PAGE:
As I sat down with the mother whose child had just been removed to gather information, it was clear that she hadn’t heard much of what the judge said after he stated, “I am placing your child in the custody of the State of Tennessee.”
After the hearing was concluded and we were all sitting in a small meeting room, I began explaining who DCS and the GAL were as well as introducing myself as CASA staff. The mother looked at me and said, “I have no clue what any of that means!” We, those involved in the system every day, seem to forget the terminology we use is like a foreign language to other people. In a sense, being in court for a case and having the judge issue not so pleasant news is like going to the ER because you are sick and having the doctor give you the diagnosis and rattle off all the medication you need and what it’s all for…….You can’t remember it all! The difference with ER is you leave the hospital with discharge papers and a plan of treatment immediately. Unfortunately, that is not the case with juvenile court; yes, the judge gives his orders but no one is there to write everything down for the parents and they walk away feeling defeated and no clue as to the next steps. All they hear are those dreadful words, “your child is going into state custody” and from that point on it is BLA, BLA, BLA because you as a parent totally zone out.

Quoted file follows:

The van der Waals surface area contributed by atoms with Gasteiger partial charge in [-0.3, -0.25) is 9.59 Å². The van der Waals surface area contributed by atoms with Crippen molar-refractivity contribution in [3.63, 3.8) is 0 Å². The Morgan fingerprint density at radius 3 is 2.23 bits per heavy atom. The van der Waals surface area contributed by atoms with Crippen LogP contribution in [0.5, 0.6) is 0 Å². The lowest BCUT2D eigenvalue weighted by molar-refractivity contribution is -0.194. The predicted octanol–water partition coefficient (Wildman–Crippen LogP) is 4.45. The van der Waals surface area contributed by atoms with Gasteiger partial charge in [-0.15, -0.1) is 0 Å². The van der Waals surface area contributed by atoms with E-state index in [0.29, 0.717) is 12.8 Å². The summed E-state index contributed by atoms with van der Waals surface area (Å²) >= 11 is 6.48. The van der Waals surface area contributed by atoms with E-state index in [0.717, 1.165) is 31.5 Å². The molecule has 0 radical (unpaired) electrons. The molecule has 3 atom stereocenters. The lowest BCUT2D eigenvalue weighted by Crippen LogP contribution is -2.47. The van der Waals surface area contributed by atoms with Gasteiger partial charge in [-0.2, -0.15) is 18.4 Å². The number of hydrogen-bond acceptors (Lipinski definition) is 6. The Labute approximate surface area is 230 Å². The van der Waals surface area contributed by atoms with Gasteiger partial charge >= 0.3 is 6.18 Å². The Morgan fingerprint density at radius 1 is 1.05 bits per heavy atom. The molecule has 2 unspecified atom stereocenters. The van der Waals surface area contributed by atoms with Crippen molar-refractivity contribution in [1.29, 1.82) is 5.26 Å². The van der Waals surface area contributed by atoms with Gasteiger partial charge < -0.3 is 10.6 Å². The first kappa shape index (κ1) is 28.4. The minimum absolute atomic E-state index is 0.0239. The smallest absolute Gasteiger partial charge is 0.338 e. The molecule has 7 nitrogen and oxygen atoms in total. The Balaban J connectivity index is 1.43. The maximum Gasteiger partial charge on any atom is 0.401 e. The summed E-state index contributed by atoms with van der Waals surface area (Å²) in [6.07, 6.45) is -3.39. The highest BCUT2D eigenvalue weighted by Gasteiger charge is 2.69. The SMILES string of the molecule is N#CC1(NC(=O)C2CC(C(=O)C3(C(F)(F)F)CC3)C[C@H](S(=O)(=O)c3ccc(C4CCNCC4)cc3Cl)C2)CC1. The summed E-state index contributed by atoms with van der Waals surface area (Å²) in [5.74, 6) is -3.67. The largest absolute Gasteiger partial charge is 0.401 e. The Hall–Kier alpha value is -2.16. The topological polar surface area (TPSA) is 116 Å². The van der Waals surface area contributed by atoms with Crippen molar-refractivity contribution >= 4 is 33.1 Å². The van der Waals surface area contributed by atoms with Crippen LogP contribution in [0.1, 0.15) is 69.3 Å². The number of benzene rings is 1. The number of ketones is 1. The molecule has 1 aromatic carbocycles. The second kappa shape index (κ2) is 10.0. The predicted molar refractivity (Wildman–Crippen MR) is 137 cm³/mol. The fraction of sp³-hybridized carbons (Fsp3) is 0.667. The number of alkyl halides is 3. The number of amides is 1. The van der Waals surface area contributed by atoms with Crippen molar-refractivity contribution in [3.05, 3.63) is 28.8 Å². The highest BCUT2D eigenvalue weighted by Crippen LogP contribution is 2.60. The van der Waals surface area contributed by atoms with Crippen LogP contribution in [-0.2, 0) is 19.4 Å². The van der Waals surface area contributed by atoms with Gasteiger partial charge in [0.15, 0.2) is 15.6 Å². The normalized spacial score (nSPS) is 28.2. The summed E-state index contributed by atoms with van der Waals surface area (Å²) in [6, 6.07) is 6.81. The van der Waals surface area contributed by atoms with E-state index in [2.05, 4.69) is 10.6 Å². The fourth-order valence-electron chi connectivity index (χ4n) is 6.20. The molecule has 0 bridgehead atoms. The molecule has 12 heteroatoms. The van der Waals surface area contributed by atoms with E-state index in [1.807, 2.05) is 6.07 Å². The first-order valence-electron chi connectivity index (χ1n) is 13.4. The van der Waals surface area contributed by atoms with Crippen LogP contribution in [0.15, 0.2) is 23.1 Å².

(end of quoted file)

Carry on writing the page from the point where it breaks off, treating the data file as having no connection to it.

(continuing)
At this point, CASA staff/volunteers can explain the role of each person involved and the benefit of having a CASA as a part of the case. There may even be some relief at this point, but that’s not always the case. You see, CASA has one mission and one mission only…….the best interest of the child! If the parent is what’s best then CASA could become an ally that parent has however if that parent is not doing what is required or completing the plan, I promise, CASA will be the first to let the courts know.
As this particular mother was returned to the jail by the bailiff I was still unsure as to whether or not she understood everyone’s role. But the one thing I knew was that the judge did what he felt was needed to provide protection for this precious child and it included making a referral to the CASA program.
Only weeks and months to come will tell what is most important to these parents; their prescription drug abuse or their dear child. But what will not change is CASA will be watching and advocating for this child’s best interest…BECAUSE THAT’S WHAT CASA DOES!!!